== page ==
Or if you just want to pique your child’s interest, you can pick up some STEM resources, a book in an interest area, some art supplies, a musical instrument, or whatever you think would ignite (or fan) the flame of inquisitiveness — especially if your child has a pretty traditional curriculum otherwise — and just leave it lying around for your child to find. When left casually for him to find, it becomes his “idea” to give it a try! (For more on this, check out “What is Strewing?”)
But what if you have multiple children?
If you add another student, I’d suggest that you offer math and language skills to the younger one at her own levels, but pick what you want the older to do in science, history, etc., then everyone does the same topics in those at his/her own ability level/attention span. In my multi-level teaching articles and workshops, I refer to this as “teaching to the level of the older, allowing the younger to ride the mental bus to their own mental bus stop, then allowing them to hop off the bus at their stop.”
Be aware that if/when your student goes back to a conventional school, most schools will put her in the appropriate chronological level based on age and may test her for their gifted & talented program. You might want to contact the school to ask what their policy is. Having good records of the skills your student has developed and the unique ways she learned can be beneficial.
Specifically for gifted learners:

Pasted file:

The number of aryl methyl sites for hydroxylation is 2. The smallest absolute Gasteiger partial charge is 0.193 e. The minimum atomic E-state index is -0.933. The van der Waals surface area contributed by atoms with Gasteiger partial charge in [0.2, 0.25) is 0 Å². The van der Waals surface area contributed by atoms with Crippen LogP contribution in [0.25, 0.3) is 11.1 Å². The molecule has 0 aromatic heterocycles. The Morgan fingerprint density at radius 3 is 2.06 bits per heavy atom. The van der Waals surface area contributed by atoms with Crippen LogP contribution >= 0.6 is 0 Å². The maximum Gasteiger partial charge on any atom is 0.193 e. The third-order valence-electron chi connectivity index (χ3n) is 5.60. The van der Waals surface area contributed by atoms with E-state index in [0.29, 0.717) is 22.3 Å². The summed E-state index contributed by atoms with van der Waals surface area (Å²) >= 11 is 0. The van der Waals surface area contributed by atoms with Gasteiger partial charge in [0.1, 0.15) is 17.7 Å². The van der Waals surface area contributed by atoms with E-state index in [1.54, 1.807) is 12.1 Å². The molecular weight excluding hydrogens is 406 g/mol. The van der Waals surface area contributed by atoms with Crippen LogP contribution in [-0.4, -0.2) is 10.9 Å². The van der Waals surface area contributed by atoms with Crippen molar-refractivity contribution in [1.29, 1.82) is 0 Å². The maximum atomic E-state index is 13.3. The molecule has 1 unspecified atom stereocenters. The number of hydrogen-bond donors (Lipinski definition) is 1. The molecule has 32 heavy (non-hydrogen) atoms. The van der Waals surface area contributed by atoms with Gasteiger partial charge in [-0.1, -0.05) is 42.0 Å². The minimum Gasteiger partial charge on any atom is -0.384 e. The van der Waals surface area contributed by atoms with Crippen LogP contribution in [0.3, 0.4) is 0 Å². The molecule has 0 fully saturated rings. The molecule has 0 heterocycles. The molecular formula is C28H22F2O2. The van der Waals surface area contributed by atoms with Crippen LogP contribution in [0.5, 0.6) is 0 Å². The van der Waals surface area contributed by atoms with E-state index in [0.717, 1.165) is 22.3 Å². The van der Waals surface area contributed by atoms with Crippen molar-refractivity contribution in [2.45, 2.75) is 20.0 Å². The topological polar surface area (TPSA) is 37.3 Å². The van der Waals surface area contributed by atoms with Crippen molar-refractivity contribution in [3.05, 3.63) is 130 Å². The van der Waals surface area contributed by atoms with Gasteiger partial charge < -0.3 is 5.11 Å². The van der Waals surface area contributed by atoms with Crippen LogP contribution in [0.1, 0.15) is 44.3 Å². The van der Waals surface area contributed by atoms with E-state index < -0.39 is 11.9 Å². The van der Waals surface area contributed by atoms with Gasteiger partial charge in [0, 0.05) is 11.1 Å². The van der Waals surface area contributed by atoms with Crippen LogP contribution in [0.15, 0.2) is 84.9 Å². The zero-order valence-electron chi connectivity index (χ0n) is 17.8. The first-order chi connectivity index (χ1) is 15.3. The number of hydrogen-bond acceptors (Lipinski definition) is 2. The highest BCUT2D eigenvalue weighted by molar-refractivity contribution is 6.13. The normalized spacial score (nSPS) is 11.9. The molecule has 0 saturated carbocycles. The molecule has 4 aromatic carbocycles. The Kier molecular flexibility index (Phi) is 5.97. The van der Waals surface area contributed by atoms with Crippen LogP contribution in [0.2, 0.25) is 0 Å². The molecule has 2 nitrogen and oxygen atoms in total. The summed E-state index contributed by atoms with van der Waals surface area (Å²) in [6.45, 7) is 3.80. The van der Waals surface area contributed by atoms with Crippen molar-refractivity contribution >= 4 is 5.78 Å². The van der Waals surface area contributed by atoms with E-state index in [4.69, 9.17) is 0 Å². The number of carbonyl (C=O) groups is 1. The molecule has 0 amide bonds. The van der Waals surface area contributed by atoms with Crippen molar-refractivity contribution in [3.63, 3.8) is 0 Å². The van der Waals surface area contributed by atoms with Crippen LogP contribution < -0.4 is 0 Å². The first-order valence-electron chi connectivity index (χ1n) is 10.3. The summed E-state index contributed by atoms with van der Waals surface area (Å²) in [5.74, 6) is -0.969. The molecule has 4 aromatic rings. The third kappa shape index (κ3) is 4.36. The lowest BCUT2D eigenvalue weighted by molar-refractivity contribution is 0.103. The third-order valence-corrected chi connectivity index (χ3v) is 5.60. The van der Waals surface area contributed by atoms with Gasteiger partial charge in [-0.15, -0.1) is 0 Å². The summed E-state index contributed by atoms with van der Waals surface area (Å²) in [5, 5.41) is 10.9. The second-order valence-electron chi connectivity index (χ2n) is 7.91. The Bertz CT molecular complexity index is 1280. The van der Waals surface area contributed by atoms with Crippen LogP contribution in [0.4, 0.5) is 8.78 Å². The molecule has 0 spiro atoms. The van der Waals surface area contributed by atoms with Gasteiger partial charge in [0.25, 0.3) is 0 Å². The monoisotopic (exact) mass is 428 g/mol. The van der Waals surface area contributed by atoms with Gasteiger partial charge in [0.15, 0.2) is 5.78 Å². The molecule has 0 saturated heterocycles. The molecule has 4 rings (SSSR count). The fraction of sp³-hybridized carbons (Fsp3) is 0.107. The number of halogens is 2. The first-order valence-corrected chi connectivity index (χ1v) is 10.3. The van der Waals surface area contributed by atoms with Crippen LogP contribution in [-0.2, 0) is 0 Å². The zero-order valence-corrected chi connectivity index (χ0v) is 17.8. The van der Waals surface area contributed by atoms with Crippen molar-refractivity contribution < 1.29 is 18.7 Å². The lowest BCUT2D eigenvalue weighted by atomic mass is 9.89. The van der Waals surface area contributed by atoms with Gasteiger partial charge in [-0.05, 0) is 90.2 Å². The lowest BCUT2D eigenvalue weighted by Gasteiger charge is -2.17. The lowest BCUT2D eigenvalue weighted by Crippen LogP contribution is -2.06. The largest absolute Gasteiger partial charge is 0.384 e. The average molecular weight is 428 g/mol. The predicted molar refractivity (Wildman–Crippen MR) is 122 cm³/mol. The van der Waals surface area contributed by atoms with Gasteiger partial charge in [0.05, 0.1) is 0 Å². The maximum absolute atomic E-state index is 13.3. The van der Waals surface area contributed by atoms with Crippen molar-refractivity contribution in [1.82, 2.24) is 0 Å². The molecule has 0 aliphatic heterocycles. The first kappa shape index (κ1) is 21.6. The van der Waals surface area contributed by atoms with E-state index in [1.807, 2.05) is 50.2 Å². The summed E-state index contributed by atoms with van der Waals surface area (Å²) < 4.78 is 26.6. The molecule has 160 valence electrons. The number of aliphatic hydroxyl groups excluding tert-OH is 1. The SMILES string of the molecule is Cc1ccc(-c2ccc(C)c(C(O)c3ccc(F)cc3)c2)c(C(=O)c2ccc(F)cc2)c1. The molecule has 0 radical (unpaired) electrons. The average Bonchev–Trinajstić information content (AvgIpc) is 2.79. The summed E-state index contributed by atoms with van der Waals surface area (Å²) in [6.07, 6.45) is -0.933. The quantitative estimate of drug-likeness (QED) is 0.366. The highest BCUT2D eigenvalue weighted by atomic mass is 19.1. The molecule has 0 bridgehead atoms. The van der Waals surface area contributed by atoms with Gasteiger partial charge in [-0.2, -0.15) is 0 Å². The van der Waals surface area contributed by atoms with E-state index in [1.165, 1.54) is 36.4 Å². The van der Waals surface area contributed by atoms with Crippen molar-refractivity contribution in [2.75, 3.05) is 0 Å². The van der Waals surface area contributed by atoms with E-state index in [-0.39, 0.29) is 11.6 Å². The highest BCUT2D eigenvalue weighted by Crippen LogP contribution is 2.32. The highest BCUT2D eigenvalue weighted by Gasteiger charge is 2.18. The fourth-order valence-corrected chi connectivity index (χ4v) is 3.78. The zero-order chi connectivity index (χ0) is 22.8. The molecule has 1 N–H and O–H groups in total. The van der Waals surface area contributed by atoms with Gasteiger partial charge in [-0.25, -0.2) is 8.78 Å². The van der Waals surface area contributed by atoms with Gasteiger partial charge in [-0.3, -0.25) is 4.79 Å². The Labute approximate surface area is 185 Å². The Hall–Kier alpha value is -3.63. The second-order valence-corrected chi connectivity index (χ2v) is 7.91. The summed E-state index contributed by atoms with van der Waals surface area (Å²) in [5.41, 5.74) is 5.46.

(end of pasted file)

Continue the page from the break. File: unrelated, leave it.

- The Unhurried Homeschooler by Durenda Wilson (short but powerful; I read the whole book while my banana bread baked) Also by Durenda: The Four-Hour School Day
- Educating the WholeHearted Child by Clay and Sally Clarkson
- Project-Based Homeschooling (Mentoring Self-Directed Learners) by Lori Pickert
- So You Think Your Child May Be Gifted pdf booklet
- Cognitively Gifted
- 10 Awesome Books for Parents of Gifted Kids
- The Learners Lab
- Seng Gifted Website
- 101 Reasons to Homeschool Gifted Children
A few related links:
- A Day in Our Homeschool (mom of gifted learners and a special needs child shares her day)
- What Should I Be Teaching? (Includes grade-level skills checklists at the end)
- So You’ve Decided to Homeschool…NOW What? video “crash course”
- Suddenly Homeschooling-The Basics includes a bit about approaches and styles
- HSLDA’s webinar series has many helpful webinars, including several for curriculum choices
- Finding the Gift in Your Child
- Creating Your Own Opportunities
- Homeschool Fun & Games
The Wild and Free Family: Forging Your Own Path to a Life Full of Wonder, Adventure, and ConnectionThe Brave Learner: Finding Everyday Magic in Homeschool, Learning, and LifeThe Four-Hour School Day: How You and Your Kids Can Thrive in the Homeschool LifeThe Unhurried Homeschooler: A Simple, Mercifully Short Book on HomeschoolingModern Miss Mason: Discover How Charlotte Mason’s Revolutionary Ideas on Home Education Can Change How You and Your Children Learn and Grow TogetherLet Them Be Kids: Adventure, Boredom, Innocence, and Other Gifts Children NeedThe Read-Aloud Family: Making Meaningful and Lasting Connections with Your KidsHoney for a Child’s Heart, Updated and Expanded: The Imaginative Use of Books in Family LifeThe Year of Learning Dangerously: Adventures in HomeschoolingProject-Based Homeschooling: Mentoring Self-Directed Learners8 Great Smarts: Discover and Nurture Your Child’s IntelligencesReal-World Math Projects for Gifted Learners, Grades 4-5Homeschooling Gifted Kids: A Practical Guide to Educate and Motivate Advanced LearnersHomeschooling Gifted and Advanced LearnersRaising Lifelong LearnersEducating the Wholehearted Child